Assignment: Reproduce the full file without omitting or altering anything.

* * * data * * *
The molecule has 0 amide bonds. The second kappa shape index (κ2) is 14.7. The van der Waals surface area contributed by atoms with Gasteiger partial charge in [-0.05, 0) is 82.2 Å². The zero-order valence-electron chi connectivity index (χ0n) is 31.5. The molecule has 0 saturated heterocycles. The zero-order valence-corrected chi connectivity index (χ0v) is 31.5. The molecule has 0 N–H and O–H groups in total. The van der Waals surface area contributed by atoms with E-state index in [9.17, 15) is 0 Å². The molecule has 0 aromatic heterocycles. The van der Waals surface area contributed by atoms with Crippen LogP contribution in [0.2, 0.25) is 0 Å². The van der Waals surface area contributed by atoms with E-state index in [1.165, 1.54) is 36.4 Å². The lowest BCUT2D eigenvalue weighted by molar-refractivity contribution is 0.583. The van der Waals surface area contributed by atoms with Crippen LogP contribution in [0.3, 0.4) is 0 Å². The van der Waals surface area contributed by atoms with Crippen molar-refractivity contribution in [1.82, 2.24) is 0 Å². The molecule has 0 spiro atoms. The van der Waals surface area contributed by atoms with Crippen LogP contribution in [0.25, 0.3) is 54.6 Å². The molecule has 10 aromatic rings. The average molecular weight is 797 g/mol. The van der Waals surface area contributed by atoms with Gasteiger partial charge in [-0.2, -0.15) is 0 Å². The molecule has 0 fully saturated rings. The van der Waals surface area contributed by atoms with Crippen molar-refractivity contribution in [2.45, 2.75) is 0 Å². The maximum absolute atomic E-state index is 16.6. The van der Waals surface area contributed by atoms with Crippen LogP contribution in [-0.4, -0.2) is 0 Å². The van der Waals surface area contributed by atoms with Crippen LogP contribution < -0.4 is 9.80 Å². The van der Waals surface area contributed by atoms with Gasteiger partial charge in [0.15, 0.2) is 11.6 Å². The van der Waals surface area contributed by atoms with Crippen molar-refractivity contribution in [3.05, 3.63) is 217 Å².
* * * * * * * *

The molecule has 0 amide bonds. The second kappa shape index (κ2) is 14.7. The van der Waals surface area contributed by atoms with Gasteiger partial charge in [-0.05, 0) is 82.2 Å². The zero-order valence-electron chi connectivity index (χ0n) is 31.5. The molecule has 0 saturated heterocycles. The zero-order valence-corrected chi connectivity index (χ0v) is 31.5. The molecule has 0 N–H and O–H groups in total. The van der Waals surface area contributed by atoms with E-state index in [9.17, 15) is 0 Å². The molecule has 0 aromatic heterocycles. The van der Waals surface area contributed by atoms with Crippen LogP contribution in [0.2, 0.25) is 0 Å². The van der Waals surface area contributed by atoms with E-state index in [1.165, 1.54) is 36.4 Å². The lowest BCUT2D eigenvalue weighted by molar-refractivity contribution is 0.583. The van der Waals surface area contributed by atoms with Crippen LogP contribution in [0.3, 0.4) is 0 Å². The van der Waals surface area contributed by atoms with Crippen molar-refractivity contribution in [1.82, 2.24) is 0 Å². The molecule has 0 spiro atoms. The van der Waals surface area contributed by atoms with Crippen LogP contribution in [0.25, 0.3) is 54.6 Å². The molecule has 10 aromatic rings. The average molecular weight is 797 g/mol. The van der Waals surface area contributed by atoms with Gasteiger partial charge in [-0.2, -0.15) is 0 Å². The molecule has 0 fully saturated rings. The van der Waals surface area contributed by atoms with Crippen molar-refractivity contribution in [2.45, 2.75) is 0 Å². The maximum absolute atomic E-state index is 16.6. The van der Waals surface area contributed by atoms with Crippen LogP contribution in [-0.4, -0.2) is 0 Å². The van der Waals surface area contributed by atoms with Crippen LogP contribution < -0.4 is 9.80 Å². The van der Waals surface area contributed by atoms with Gasteiger partial charge in [0.15, 0.2) is 11.6 Å². The van der Waals surface area contributed by atoms with Crippen molar-refractivity contribution in [3.05, 3.63) is 217 Å².